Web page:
Why am I getting dropped in berms?
I’ve been racing for a while, and I constantly get dropped by my friends in berms. When I follow, I end up just a little farther back after just about any berm. I consider my weight balanced, but it seems like my body position is biased to the front of the bike. This works great for attacking looser or rougher straights and turns where the front wheel leads and the rear wheel just tracks along, but I think my position is killing me in well-supported turns. I feel like I’m just standing on top of the bike in berms, and I’m just loosing speed. Do I just need to shift my weight back and carve with the rear wheel? Just sit down and rail?
Thanks, I love your website, and sorry for the long question,
Cornering is incredibly complex. Just some of the variables:
– Physical dynamics like bike lean and camber thrust
– Different cornering techniques (weight forward foot out, centered and railing, etc.)
– Individual riding styles
– Differing cambers
– Varying surfaces
– The full range of speeds
– Various turn shapes
– Bike setup: geometry, frame, fork, stem, bars, wheels, tires
And so on. The interplay of these factors makes cornering infinitely complex — and double-extra awesome.
Pro DHer Curtis Keene rails paving stones on Whistler’s A-Line. It’s subtle, but he shifted his weight back slightly as he entered the berm. See the slight pull on his forearm muscles? That’s the tell-tail sign.
Back to your question
Why are you losing time in berms? It could be any factor or combination of factors. I suggest looking at these things:
– Pump the berms. Remember that a turn is just a hole turned on its side. How would you pump that hole? Pump the turn the same way.
– Think of a swing. You know how, to get speed and height on a playground swingset, you lean back on the downslope? Try that in the “backside” of the berms. One way to do this subtly: As you set your bike into the berm, sink your weight back onto your saddle.
Experiment. Have fun. Rip it!
And BTW: Lay off the brakes!
Know more. Have more fun!
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So are you saying that ‘generally’ one would be seated some way or the other when riding a berm? I’m usually just off my saddle. Do I have the wrong technique?
>> So are you saying that ‘generally’ one would be seated some way or the other when riding a berm
Oh boy, I should have expected this. Cornering is complex, remember?
Generally, you want to be centered and off the seat. In your attack position.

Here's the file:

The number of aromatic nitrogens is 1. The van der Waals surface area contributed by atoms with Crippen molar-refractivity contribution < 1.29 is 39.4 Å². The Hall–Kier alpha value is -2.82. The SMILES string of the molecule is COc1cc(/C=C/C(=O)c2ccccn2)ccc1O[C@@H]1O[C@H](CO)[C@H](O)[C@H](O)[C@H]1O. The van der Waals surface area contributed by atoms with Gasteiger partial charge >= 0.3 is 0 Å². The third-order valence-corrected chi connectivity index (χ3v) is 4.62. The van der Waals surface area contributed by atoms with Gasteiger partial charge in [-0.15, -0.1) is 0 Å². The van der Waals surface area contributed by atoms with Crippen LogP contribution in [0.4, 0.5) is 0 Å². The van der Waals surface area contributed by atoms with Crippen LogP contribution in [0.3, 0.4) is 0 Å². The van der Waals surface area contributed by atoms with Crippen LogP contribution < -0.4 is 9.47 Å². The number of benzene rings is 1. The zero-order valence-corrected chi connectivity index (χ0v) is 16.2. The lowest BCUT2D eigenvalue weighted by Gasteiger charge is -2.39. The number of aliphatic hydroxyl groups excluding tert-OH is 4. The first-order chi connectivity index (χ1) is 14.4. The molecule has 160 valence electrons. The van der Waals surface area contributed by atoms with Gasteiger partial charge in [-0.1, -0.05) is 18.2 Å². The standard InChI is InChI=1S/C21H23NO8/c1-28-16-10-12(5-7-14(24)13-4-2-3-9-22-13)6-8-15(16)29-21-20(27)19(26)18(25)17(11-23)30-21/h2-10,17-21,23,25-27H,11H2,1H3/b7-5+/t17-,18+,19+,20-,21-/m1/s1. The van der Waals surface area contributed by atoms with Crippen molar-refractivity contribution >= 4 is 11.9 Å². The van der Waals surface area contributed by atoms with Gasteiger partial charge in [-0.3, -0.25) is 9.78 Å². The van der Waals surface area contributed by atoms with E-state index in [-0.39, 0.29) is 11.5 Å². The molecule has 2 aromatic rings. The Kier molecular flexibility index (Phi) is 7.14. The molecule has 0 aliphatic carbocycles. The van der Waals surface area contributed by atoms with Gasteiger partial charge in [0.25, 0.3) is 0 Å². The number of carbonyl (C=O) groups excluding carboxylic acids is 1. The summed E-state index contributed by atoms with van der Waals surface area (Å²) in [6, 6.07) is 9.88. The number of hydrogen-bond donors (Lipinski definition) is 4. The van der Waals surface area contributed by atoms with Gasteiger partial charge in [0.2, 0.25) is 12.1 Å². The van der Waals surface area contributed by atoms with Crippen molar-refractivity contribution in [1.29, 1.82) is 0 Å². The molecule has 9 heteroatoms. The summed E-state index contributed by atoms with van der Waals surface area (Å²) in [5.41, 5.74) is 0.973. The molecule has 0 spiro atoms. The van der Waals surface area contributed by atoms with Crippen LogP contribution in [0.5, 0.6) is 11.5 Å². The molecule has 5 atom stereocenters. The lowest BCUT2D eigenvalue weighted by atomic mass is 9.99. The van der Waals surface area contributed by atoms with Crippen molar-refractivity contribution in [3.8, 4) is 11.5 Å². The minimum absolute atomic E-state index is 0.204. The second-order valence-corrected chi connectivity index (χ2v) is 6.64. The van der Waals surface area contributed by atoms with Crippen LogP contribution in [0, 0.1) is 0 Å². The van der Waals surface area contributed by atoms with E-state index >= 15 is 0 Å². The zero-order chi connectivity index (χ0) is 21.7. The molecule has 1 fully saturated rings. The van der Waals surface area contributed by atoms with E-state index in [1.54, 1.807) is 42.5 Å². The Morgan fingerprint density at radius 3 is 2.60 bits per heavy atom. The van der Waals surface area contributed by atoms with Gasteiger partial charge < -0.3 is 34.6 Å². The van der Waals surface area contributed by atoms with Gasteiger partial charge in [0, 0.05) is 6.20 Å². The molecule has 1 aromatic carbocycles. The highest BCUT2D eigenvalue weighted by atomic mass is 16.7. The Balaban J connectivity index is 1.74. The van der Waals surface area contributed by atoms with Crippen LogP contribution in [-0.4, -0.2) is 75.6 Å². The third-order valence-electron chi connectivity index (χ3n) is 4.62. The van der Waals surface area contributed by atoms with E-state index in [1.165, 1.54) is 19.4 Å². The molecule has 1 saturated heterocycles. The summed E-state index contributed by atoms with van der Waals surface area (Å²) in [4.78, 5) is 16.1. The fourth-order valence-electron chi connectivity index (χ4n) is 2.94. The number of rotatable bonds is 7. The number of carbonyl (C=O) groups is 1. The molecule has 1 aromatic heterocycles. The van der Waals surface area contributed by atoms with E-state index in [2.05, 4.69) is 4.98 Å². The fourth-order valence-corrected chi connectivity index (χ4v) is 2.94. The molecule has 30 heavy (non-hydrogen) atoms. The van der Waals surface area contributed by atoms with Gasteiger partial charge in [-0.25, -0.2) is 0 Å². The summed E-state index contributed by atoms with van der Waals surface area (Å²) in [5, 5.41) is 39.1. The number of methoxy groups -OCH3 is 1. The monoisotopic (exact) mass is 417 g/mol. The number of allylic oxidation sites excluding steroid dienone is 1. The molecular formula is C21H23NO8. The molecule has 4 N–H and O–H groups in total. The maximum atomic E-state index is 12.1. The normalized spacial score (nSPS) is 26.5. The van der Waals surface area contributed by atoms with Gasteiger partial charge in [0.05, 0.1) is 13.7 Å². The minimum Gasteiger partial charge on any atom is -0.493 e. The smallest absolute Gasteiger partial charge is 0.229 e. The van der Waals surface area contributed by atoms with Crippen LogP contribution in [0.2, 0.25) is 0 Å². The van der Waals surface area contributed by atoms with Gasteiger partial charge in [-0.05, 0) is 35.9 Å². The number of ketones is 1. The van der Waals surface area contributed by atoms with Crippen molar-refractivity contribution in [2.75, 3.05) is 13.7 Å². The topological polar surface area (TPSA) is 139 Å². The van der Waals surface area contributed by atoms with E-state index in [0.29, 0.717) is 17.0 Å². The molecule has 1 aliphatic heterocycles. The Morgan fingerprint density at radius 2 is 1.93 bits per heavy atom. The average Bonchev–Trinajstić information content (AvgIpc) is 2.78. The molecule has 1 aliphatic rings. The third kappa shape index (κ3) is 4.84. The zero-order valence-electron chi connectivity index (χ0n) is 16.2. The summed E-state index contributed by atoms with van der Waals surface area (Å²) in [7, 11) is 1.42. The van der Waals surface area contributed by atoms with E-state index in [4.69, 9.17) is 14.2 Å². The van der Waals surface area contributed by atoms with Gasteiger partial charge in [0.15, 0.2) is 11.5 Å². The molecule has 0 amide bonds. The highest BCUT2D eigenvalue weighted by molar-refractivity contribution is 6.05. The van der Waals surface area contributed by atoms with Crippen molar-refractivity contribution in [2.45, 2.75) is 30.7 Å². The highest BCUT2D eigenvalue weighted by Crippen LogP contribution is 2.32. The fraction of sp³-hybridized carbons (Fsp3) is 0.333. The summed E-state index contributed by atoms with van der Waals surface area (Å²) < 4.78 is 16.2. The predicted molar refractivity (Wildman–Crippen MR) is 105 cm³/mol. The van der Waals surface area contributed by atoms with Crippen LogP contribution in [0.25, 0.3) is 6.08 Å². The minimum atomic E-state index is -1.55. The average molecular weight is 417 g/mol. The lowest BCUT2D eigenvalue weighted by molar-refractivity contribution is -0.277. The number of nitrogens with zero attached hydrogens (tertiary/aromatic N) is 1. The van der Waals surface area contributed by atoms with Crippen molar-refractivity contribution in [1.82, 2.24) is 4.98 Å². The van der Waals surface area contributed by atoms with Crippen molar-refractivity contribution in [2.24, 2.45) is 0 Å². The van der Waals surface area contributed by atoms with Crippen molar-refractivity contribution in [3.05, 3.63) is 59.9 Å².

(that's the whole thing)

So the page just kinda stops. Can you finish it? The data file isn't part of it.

There are times when it’s advantageous to be forward or back, and there are times to sit. As you lay into a big, sweet berm, leaning back and/or putting weight onto the saddle can give you a boost. Sometimes.
Cool! That’s basically what I do. I treat each one on it’s merit. I just looove braaaping berms!
I would offer intelligent commentary but…
“How would you pump that hole?”
C’mon Lee! I thought this was a family site.
How’d I miss that? Such a bike nerd …
I had the same thing happen to me this past summer at Whistler and it was by a beginner mountain biker.
1st Day – The first day she was just learning the basics of riding at Whistler. Braking, body position, etc.
2nd Day – She was learning to trust the bike. Whistler. Whistler Kona Stinkys rentals and handle anything and she had to get it in her head to trust the bike.
3rd Day – She was pulling away from me in the berms. I could keep up because I was faster in the technical sections but it was driving me crazy when she pull ahead in the berms.
I asked her how come she improved so fast. She said it was just skiing. It turns out she was a really good skier and mogul skier. She was able to translate her ski pumping action to the bike.
The dynamics of skiing and riding are super similar.
Part of the Grand Unifying Theory of Ripping!
If Einstein only had a pump track at Princeton…
By “backside” of a berm, do you mean the first half.
Have never been able to work this out.
…realizing this post is a couple of weeks old…
Just considering what’s happening to your wheels, I don’t think a berm is a hole, I think it’s a hump. You don’t “fall” into a berm, you get “pushed up” by it. In physics nerd speak, this would be the difference between the “fictitious” centrifugal (center-fleeing) and “real” centripetal (center-pulling) force. When you go in a circle, there’s an increased forced pushing up on your tires that peaks at the apex, just like when you go _up_ over a hump/whoop/whatever.
Now, that said, you describe pushing into a berm to gain more speed, which seems to jive with my personal experience. Pushing down is what I do when going into a hole, not when cresting a hump. [insert grade-school giggles here] –Train of thought here– Considering it further, when going into a hump, I push into the first part, then pull up when it starts to level out (calculus speak: the inflection point or where first derivative of height vs. horizontal distance changes sign), then push down the backside again. So I guess I’m saying a berm is more like that initial push into the hump (or a push into the kicker of a jump) than the push down the backside. It’s possible I’ve got my technique all wrong here, so let me have it.
BTW, congrats on the twins. I’ve got a 6 week old at home right now.